Destiny is two years old today.
Normally I wouldn't care about this sort of thing, but Destiny is a prime example of "Games as a Service" (GaaS) - a game that's run as an ongoing live service, rather than simply sold as a product and handed over to players to do what they want with. It's a significant distinction in the sense that GaaS don't just sit inert on their discs and age indefinitely, but grow and evolve and transform... until their servers are shut down, at which point they usually cease to exist. The transience of these popular, multi-million dollar games is something I've been thinking about a lot in recent years.
As a design concept, GaaS traces its roots back through MMOs like World of Warcraft, Everquest, and even old BBS games. As a business model - which is probably a bigger influencing factor in their popularity - I'd say it's really inspired by the growth of the Free To Play market over the last decade or so. Destiny is very much a big-budget, triple-A video game that will cost you a good chunk of money to get into, but it also features lots of little microtransactions and fresh seasonal content that Bungie hope will whittle more money out of you over time.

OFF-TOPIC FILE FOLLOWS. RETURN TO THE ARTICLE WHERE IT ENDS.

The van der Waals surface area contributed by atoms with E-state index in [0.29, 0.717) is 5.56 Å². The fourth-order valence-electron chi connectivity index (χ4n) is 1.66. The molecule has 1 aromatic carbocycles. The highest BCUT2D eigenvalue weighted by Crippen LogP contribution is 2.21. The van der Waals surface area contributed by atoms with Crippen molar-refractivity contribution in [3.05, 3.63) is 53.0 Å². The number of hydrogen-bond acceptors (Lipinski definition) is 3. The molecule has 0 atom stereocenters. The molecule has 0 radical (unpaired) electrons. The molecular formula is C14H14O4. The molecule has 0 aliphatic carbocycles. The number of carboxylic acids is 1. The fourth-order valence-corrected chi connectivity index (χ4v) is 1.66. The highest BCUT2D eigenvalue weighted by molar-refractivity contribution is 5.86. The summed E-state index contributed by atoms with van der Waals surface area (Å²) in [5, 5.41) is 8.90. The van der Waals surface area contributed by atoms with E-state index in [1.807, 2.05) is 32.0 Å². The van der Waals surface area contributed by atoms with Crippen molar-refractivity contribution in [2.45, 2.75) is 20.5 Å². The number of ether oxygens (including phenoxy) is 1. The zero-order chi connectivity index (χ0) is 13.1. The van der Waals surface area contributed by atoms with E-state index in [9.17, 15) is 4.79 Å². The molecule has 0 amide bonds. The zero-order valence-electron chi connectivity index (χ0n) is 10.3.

So, when I say Destiny is two years old, I'm not just making a historical point about it being released two years ago, but observing a unique milestone: Destiny has burned through two years of its very finite lifespan. Like Roy Batty, Destiny is rumbling inexorably towards oblivion. I'm sure it'll still be around to see its third birthday, but Destiny 2 is due out sometime next year, and that's when the death clock will really start ticking. Once the sequel is out, Destiny's survival will likely rest on a monthly analysis of income vs. server costs.